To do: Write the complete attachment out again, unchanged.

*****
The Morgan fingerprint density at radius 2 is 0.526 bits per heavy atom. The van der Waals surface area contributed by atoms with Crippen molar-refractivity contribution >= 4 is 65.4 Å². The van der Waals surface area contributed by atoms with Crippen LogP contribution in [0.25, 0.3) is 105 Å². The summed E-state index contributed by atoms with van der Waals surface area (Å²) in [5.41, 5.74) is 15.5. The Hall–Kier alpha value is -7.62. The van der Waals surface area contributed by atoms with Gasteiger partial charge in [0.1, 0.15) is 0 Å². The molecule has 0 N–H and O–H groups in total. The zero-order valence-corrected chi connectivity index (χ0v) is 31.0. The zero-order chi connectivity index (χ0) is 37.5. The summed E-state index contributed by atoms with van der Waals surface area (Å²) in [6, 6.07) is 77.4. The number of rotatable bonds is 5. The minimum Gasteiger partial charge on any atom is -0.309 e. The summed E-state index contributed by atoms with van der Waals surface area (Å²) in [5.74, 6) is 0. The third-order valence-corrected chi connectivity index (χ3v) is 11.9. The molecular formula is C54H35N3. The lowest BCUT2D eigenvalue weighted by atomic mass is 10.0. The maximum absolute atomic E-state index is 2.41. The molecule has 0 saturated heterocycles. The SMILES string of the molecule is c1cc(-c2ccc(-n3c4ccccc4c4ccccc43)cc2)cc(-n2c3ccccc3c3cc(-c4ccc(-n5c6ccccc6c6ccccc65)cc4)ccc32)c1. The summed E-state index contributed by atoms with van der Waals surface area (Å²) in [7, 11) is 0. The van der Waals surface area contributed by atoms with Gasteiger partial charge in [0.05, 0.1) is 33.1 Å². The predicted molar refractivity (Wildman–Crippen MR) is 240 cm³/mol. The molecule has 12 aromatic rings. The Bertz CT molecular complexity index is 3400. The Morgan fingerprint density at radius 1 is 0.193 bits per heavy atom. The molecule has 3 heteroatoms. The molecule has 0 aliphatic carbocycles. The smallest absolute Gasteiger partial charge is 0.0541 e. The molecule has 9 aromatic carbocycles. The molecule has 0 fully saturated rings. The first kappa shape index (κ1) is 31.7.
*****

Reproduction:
The Morgan fingerprint density at radius 2 is 0.526 bits per heavy atom. The van der Waals surface area contributed by atoms with Crippen molar-refractivity contribution >= 4 is 65.4 Å². The van der Waals surface area contributed by atoms with Crippen LogP contribution in [0.25, 0.3) is 105 Å². The summed E-state index contributed by atoms with van der Waals surface area (Å²) in [5.41, 5.74) is 15.5. The Hall–Kier alpha value is -7.62. The van der Waals surface area contributed by atoms with Gasteiger partial charge in [0.1, 0.15) is 0 Å². The molecule has 0 N–H and O–H groups in total. The zero-order valence-corrected chi connectivity index (χ0v) is 31.0. The zero-order chi connectivity index (χ0) is 37.5. The summed E-state index contributed by atoms with van der Waals surface area (Å²) in [6, 6.07) is 77.4. The number of rotatable bonds is 5. The minimum Gasteiger partial charge on any atom is -0.309 e. The summed E-state index contributed by atoms with van der Waals surface area (Å²) in [5.74, 6) is 0. The third-order valence-corrected chi connectivity index (χ3v) is 11.9. The molecular formula is C54H35N3. The lowest BCUT2D eigenvalue weighted by atomic mass is 10.0. The maximum absolute atomic E-state index is 2.41. The molecule has 0 saturated heterocycles. The SMILES string of the molecule is c1cc(-c2ccc(-n3c4ccccc4c4ccccc43)cc2)cc(-n2c3ccccc3c3cc(-c4ccc(-n5c6ccccc6c6ccccc65)cc4)ccc32)c1. The summed E-state index contributed by atoms with van der Waals surface area (Å²) in [7, 11) is 0. The van der Waals surface area contributed by atoms with Gasteiger partial charge in [0.05, 0.1) is 33.1 Å². The predicted molar refractivity (Wildman–Crippen MR) is 240 cm³/mol. The molecule has 12 aromatic rings. The Bertz CT molecular complexity index is 3400. The Morgan fingerprint density at radius 1 is 0.193 bits per heavy atom. The molecule has 3 heteroatoms. The molecule has 0 aliphatic carbocycles. The smallest absolute Gasteiger partial charge is 0.0541 e. The molecule has 9 aromatic carbocycles. The molecule has 0 fully saturated rings. The first kappa shape index (κ1) is 31.7.